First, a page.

A familiar face was back walking the United Center hallways on Tuesday night.
Joel Quenneville, who coached the Blackhawks for 10-plus seasons and guided them to Stanley Cups in 2010, '13 and '15, made his first appearance at the United Center since being relieved of his duties during the '18-19 season and eventually taking over the Panthers coaching duties.
"It all brings back a special time in our lives and a special time with the city going through some amazing runs that are so memorable and so many people shared it and so many people played a hand in it and were responsible for it," Quenneville said. "(I) was very fortunate to have that type of career time here in Chicago and shared by a lot of people and I'm feeling that today."
Quenneville had a regular-season record of 452-249-96 during his tenure with the Blackhawks and the team reached the postseason nine times with him at the helm.
Video: Joel Quenneville on returning to Chicago
What are Quenneville fondest memories of his time with the Blackhawks?
"The best memories are the runs we had," Quenneville said. "Almost a pivotal game in every series that either swung it in our favor or was a turning point that got us through it. Those things kind of stand out knowing how challenging and how difficult it was to win each or any Cup."
Quenneville reminisced about Patrick Kane scoring the Cup winner in 2010 in Game 6 in Philadelphia, facing the Bruins in the '13 Cup Finals and the epic showdown with the Ducks in the Western Conference Finals in '15.
"Those are the things that stood out and the celebrations - the parades were always special as well," Quenneville said. "But (it was) the memories of the guys finding ways to win and key games and making big plays in key moments."
On Nov. 6, 2018, Quenneville was let go by the Blackhawks after the team started the '18-19 campaign 6-6-3 a season after missing the playoffs. Jeremy Colliton replaced him as coach of the Blackhawks and Quenneville was hired by the Panthers on April 8, 2019.
Emotions in the building were running high with the return of a coach that helped a franchise restore a glory lost and Quenneville recognized the importance of the moment.
"That's a special feeling that you don't get to feel in a lot of buildings and to have that experience … of having the privilege to coach here, be here, is always special," Quenneville said. "That environment is where it all gets done and it's fun being a part of that. You see (Jonathan Toews), you see 'Kaner,' you see their team and some of the players you have a lot of respect for and made it all happen and you're fortunate to have the privilege to work with those guys and have some success with them too. Looking back (it's) some of the best times that we've had in my hockey career."
Video: Coach Q on Chicago memories
Here are the thoughts of some of the Blackhawks on Quenneville's return in their words:
STAN BOWMAN, Senior Vice President/General Manager
"At this point, it's really looking back with fondness of what a great run we had together. He was the perfect coach for our team for that stretch of year. We certainly would not have won without him behind the bench and the way that he was able to orchestrate all of it.
"I look back now with fondness of those times. You learn a ton from him over the years. I was a young manager coming in at the time and he was a lot of fun to work with, super knowledgeable of the game, great coach when the game started as far as adjustments and a great feel for the buttons to push to get the team to do what we needed to do to win."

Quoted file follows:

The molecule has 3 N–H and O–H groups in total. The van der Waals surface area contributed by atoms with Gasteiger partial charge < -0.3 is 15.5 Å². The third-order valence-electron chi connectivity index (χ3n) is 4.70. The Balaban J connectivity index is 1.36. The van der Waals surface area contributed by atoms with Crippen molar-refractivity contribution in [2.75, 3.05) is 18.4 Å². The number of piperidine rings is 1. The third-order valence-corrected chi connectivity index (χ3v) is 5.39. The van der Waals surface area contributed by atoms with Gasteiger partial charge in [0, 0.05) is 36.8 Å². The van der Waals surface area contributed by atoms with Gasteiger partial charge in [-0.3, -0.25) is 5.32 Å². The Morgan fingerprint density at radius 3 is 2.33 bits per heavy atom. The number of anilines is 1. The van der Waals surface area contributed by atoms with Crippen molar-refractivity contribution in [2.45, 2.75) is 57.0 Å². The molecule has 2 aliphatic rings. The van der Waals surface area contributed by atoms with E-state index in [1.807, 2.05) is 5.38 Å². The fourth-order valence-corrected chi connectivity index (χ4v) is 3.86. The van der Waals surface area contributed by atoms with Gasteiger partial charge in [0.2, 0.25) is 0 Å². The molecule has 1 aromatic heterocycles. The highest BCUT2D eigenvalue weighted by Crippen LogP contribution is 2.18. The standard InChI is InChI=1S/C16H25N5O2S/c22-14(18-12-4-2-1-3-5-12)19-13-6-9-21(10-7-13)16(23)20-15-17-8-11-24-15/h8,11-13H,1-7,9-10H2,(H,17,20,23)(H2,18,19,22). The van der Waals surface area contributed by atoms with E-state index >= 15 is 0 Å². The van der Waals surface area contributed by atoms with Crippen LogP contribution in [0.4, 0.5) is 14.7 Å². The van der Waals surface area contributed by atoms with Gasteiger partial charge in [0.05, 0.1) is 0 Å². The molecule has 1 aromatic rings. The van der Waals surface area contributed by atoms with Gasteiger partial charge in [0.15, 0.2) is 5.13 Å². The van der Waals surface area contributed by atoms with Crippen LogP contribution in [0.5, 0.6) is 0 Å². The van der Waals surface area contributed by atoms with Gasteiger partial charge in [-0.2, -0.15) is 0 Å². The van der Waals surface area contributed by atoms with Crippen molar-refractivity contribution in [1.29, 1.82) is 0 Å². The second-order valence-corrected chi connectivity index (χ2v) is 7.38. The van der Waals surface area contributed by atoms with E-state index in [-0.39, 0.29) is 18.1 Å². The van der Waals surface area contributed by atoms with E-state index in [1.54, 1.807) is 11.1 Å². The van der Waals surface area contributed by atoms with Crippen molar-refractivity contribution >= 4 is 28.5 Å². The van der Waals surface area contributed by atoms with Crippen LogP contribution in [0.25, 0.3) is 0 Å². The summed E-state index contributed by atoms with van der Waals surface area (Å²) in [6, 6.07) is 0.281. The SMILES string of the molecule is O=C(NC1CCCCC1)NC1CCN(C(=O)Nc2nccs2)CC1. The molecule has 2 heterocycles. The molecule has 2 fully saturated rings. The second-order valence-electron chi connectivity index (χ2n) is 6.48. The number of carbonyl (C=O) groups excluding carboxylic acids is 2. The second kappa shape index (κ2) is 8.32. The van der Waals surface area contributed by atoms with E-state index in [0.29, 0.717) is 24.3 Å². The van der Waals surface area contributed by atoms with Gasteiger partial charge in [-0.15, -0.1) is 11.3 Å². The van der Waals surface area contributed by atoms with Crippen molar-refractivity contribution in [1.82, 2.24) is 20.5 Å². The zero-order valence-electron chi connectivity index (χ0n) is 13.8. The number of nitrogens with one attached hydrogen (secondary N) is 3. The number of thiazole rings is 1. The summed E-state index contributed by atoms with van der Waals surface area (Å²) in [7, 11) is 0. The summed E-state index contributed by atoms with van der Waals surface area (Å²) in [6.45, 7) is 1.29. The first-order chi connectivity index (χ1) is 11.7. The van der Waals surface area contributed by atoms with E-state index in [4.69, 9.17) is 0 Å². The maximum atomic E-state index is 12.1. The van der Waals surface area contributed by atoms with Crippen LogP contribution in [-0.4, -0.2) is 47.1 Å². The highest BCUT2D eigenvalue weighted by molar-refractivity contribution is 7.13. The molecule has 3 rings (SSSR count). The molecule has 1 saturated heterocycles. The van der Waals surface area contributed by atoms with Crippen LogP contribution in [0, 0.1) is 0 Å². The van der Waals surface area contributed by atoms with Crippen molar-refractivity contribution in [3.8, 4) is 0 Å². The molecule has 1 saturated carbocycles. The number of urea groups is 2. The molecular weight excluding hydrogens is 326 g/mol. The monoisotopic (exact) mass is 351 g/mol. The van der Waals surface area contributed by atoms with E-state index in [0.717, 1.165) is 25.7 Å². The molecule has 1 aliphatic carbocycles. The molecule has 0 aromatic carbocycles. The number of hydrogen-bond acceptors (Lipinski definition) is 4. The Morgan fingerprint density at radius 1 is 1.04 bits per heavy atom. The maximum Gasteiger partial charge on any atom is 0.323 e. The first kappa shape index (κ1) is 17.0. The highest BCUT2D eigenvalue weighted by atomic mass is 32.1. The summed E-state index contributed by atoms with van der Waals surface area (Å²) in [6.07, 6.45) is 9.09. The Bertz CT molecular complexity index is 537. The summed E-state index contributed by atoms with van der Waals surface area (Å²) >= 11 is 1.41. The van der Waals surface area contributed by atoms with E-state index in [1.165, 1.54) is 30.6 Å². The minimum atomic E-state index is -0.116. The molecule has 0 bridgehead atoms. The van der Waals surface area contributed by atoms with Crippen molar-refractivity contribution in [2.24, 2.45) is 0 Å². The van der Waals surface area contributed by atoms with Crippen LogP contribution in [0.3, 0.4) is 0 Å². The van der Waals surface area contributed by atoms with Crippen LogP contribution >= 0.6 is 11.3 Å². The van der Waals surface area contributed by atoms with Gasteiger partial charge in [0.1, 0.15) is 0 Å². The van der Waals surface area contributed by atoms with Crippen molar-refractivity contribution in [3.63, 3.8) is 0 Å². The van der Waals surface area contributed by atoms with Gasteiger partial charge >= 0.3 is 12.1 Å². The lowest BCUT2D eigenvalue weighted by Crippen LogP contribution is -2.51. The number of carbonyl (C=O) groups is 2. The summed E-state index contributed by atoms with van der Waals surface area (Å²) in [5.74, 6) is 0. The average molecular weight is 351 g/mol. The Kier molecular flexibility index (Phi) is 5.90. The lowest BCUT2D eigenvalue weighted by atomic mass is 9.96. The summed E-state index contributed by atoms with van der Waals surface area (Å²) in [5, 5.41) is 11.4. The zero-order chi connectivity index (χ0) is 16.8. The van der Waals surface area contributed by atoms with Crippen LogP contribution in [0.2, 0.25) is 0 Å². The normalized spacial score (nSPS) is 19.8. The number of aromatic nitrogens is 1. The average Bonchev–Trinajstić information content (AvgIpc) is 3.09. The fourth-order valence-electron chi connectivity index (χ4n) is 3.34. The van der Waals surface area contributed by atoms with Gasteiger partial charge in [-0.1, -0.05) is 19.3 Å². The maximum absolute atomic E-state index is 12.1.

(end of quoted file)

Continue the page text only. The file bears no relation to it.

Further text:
"Sometimes I think you know how great a coach he was and how special a person he was and the more you look back you start to pinpoint little things that make you a little bit more appreciative as to opposed when he was here.
"He was obviously larger than life in the city and I think fans loved him for his intensity and what he brought to our team, his leadership. If you ask players across the board you're always going to get different answers. It's impossible to be liked by everybody when you have to be a leader in that position but he was pretty dedicated to winning and getting the best out of the group and he did that over and over.
"He was definitely allowing myself to grow and to be a good player on the ice. He put me in every situation possible and also just kind of let me find my way as a captain with my teammates. I've always said that he was always respectful of our space in the locker room, he treated us as professionals, as adults, and the respect was mutual in that sense. (I was) very lucky to be able to play for a coach like him for all those years, being a young captain on this team."
"He was so loved here in Chicago and he's like an icon in the city. He's done so much. Obviously, the championships he's been a part of and how he's helped us come along as players and just kind of the visual the fans would have of him on the bench obviously being stern and mean, but at the same time, we accepted him as a players' coach. Great guy, great coach, a man's man.
"He wasn't afraid to implement his way right away. All of us got benched at some point in time. I remember me and (Brent Seabrook) kind of sitting next to each other on the bench for like 10 or 15 minutes one game in Arizona. (Quenneville) wasn't afraid to lay down the law. He expected you to do our job and if you didn't he wasn't going to play you. I have to respect that.
"He's an intense guy. He loves to win, he loves to be passionate about the game. You have to love that about him."
"He believed in what I could do and stuck with me in the third year in the playoffs. Ray (Emery) had a great year and (Quenneville) stuck with me and we were able to win that year. It seemed like he had a lot of confidence in me. I owe him a lot for sticking with me and doing that. He's a good coach and I think guys really liked him in here and it was tough to see him leave."